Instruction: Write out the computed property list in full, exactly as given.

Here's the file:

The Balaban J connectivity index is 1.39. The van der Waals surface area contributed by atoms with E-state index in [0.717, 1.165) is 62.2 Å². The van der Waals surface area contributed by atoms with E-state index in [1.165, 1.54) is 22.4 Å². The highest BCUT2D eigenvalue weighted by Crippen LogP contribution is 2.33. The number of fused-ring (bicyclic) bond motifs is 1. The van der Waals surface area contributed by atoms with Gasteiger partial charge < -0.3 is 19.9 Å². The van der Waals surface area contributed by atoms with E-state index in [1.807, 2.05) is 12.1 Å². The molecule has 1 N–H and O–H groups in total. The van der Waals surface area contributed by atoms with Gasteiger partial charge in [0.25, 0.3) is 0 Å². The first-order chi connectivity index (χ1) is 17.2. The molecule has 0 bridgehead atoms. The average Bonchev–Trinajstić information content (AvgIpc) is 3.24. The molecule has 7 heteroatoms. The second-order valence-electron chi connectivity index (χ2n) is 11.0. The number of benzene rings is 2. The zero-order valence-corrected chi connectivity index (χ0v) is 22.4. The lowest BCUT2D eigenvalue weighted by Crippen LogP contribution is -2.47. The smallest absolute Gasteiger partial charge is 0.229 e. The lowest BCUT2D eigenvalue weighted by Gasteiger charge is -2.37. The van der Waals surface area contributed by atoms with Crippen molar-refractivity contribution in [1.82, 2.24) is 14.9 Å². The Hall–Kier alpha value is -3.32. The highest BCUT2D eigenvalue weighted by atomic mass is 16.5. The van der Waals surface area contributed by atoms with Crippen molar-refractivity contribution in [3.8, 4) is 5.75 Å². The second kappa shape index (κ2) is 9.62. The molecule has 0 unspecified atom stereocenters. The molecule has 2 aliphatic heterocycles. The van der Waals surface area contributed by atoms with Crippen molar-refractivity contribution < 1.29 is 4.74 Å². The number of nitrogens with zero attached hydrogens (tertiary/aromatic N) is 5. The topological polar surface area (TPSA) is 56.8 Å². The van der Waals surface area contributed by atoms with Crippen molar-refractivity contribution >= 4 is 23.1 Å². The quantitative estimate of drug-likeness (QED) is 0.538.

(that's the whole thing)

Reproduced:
The Balaban J connectivity index is 1.39. The van der Waals surface area contributed by atoms with E-state index in [0.717, 1.165) is 62.2 Å². The van der Waals surface area contributed by atoms with E-state index in [1.165, 1.54) is 22.4 Å². The highest BCUT2D eigenvalue weighted by Crippen LogP contribution is 2.33. The number of fused-ring (bicyclic) bond motifs is 1. The van der Waals surface area contributed by atoms with Gasteiger partial charge < -0.3 is 19.9 Å². The van der Waals surface area contributed by atoms with E-state index in [1.807, 2.05) is 12.1 Å². The molecule has 1 N–H and O–H groups in total. The van der Waals surface area contributed by atoms with Gasteiger partial charge in [0.25, 0.3) is 0 Å². The first-order chi connectivity index (χ1) is 17.2. The molecule has 0 bridgehead atoms. The average Bonchev–Trinajstić information content (AvgIpc) is 3.24. The molecule has 7 heteroatoms. The second-order valence-electron chi connectivity index (χ2n) is 11.0. The number of benzene rings is 2. The zero-order valence-corrected chi connectivity index (χ0v) is 22.4. The lowest BCUT2D eigenvalue weighted by Crippen LogP contribution is -2.47. The smallest absolute Gasteiger partial charge is 0.229 e. The lowest BCUT2D eigenvalue weighted by Gasteiger charge is -2.37. The van der Waals surface area contributed by atoms with Crippen molar-refractivity contribution in [1.82, 2.24) is 14.9 Å². The Hall–Kier alpha value is -3.32. The highest BCUT2D eigenvalue weighted by atomic mass is 16.5. The van der Waals surface area contributed by atoms with Crippen molar-refractivity contribution in [3.8, 4) is 5.75 Å². The second kappa shape index (κ2) is 9.62. The molecule has 0 unspecified atom stereocenters. The molecule has 2 aliphatic heterocycles. The van der Waals surface area contributed by atoms with Crippen molar-refractivity contribution < 1.29 is 4.74 Å². The number of nitrogens with zero attached hydrogens (tertiary/aromatic N) is 5. The topological polar surface area (TPSA) is 56.8 Å². The van der Waals surface area contributed by atoms with Crippen molar-refractivity contribution >= 4 is 23.1 Å². The quantitative estimate of drug-likeness (QED) is 0.538.